It crashed the website.
Okay, that’s probably an exaggeration. I think I just got an error of some kind. Either way, it didn’t work. I reported the bug to my friend and moved on.
The next day, she sent me an amusing email:
You have become famous among our dev team. Well, not *you* really, but the uploading problem you identified yesterday has been deemed the "birds on a beach problem." It's being looked at carefully and it looks like we should have a fix some time soon. It's funny...right now there are several guys sitting around our war room being like "let's talk about birds on a beach."
I found that delightful.
A Thing You Should Listen To
Was that story any good? Was it interesting? I mean, not much happened in it. It was a personal story that amused me, but did it amuse you?
When launching this newsletter, I knew it would be a combination of popular culture, nerdy topics, some short fiction, photo essays, and personal anecdotes. But on that last point, how do you tell a personal anecdote and make it interesting to other people?
For inspiration, I turned in part to Stephen Tobolowsky. Even if you don’t know his name, you know him. He may best be recognized as the actor who portrayed Ned Ryerson in Groundhog Day. But he’s also a writer and a phenomenal storyteller of personal anecdotes. And he has a Podcast called The Tobolowsky Files.
Stephen has worked with so many people that of course he has terrific show business stories. But he also has heartfelt personal stories of love, loss, laughter, and living life outside his work.
The podcast began in 2009 and has intermittently come and gone. It just returned for a new season with a new YouTube channel featuring Stephen telling stories in front of an audience.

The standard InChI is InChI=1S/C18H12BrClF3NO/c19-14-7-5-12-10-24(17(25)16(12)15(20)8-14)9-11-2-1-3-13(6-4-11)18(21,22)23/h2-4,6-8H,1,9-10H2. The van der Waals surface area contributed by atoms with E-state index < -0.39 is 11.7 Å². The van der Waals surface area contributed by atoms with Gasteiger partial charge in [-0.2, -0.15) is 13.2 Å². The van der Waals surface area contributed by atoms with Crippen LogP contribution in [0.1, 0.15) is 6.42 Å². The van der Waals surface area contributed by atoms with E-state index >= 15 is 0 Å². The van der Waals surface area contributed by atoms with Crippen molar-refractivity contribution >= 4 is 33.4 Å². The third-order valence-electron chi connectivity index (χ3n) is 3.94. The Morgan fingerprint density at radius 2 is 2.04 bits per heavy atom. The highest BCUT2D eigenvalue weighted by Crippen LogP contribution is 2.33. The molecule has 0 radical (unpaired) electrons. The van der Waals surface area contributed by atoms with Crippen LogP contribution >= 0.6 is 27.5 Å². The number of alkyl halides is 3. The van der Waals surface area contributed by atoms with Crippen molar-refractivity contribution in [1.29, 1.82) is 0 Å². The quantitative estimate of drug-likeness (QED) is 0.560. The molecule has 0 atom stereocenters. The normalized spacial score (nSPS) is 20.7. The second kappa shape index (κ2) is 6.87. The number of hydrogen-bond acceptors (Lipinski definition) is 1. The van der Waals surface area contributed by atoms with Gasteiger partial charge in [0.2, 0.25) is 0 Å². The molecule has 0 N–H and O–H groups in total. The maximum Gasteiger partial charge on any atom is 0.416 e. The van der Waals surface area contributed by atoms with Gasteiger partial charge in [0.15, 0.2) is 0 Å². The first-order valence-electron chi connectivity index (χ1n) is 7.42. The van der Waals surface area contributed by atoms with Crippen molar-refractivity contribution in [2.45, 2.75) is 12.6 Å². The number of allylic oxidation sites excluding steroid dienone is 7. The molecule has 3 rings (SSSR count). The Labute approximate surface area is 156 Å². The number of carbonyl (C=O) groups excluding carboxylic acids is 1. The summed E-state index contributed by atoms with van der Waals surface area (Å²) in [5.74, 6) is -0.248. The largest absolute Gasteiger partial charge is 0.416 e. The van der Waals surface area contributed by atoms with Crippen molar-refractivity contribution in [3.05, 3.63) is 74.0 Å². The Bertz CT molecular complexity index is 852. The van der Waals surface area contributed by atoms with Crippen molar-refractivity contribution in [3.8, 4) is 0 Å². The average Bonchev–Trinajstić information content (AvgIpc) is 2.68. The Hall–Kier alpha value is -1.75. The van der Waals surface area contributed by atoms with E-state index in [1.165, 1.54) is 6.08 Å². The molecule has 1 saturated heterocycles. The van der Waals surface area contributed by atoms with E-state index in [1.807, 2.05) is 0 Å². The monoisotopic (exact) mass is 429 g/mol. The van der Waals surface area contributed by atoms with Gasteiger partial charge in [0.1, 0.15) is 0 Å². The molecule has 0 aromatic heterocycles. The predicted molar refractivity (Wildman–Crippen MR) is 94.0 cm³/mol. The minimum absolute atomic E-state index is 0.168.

His stories are better than mine. And he’s a better storyteller than I am. But it’s nice to have a north star.
A Thing You Should Tell Your Friends
If you enjoy this newsletter, I’d love if you told people about it. With zero budget, it’s hard for me to get the word out that I’m putting words out. But if you tell two friends, and they tell two friends, we can start a MLM business with long downlines and big profits. No, that’s not right. Sorry, I meant that we can get enough people reading to keep me motivated to keep writing. I have a lot more topics in the queue that I’m excited to share with a wider audience.
That’s it for now. See you next week!
Being issue 007, I considered making this issue somehow about James Bond. But I have nothing interesting to say about James Bond. The most interesting thing I know is that James Bond creator Ian Fleming also wrote the book Chitty Chitty Bang Bang about a magical flying car, but everybody knows that, right? And anyway, all my double-oh issues of this newsletter have a license to kill so I don’t want to single this one out.
If there are more than nine double-oh agents, is the next one 010, or 0010? Hmm.